Exit, stage up: the gospels give differing accounts of Jesus' Ascension into heaven, but the message is the same: Christ now has no hands on Earth but ours.
At its most elemental level, the Ascension functions as a stage direction. After Jesus is raised from the dead, there's a wrinkle in the story line that has to be resolved. The Resurrection brings Jesus back among us, which is good news; but by his own admission Jesus has to leave so the Spirit can come. So Jesus has to be removed from the scene again somehow. Since he has already conquered death, the usual departure is not an option. He has to leave by another door. Ascension is that other door.
The evangelists don't agree, however, about when and where that door opened. Mark doesn't record anything beyond Easter morning in his original ending of the gospel. The longer ending added later to Mark's story briefly notes more appearances of Jesus including a final one at table, presumably in the upper room in Jerusalem. There Jesus gives the disciples a good bawling out for not having believed in his earlier revelations to Mary Magdalene and the Emmaus travelers.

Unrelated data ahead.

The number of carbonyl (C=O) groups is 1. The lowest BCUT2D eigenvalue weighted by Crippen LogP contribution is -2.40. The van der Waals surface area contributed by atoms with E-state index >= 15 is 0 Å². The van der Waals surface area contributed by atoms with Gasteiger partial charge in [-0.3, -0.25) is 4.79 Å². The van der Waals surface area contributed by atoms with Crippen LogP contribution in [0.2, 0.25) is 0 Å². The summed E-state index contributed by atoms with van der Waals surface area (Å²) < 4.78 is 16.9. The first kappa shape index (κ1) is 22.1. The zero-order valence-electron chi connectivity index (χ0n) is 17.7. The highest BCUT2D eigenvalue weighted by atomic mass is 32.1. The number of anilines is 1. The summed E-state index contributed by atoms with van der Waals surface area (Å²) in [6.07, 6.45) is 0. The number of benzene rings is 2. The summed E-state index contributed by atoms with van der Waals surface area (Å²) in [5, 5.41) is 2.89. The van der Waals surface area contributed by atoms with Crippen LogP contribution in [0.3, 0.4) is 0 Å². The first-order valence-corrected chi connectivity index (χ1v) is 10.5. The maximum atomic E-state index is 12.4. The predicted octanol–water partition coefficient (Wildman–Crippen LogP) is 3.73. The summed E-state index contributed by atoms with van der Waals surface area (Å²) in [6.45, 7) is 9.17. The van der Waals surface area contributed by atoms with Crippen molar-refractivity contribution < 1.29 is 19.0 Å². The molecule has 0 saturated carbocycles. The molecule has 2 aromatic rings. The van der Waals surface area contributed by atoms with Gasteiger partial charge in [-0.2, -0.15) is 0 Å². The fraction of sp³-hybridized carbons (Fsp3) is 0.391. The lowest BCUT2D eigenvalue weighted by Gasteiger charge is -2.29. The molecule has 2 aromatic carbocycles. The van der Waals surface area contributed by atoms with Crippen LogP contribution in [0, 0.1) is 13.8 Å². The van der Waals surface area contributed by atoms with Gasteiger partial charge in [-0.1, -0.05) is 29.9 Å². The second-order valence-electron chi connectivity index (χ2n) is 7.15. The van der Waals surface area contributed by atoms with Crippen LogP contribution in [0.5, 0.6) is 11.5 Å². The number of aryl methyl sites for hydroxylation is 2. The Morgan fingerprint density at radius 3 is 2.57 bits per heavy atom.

Jesus commissions the 11 to get to work proclaiming the gospel, and then the writer excises Jesus with one smooth phrase: "So then the Lord Jesus, after he had spoken to them, was taken up into heaven and sat down at the right hand of God" (Mark 16:19). It sounds so easy--but also offers no details as to how this phenomenon occurred or what it looked like to those still seated at the table.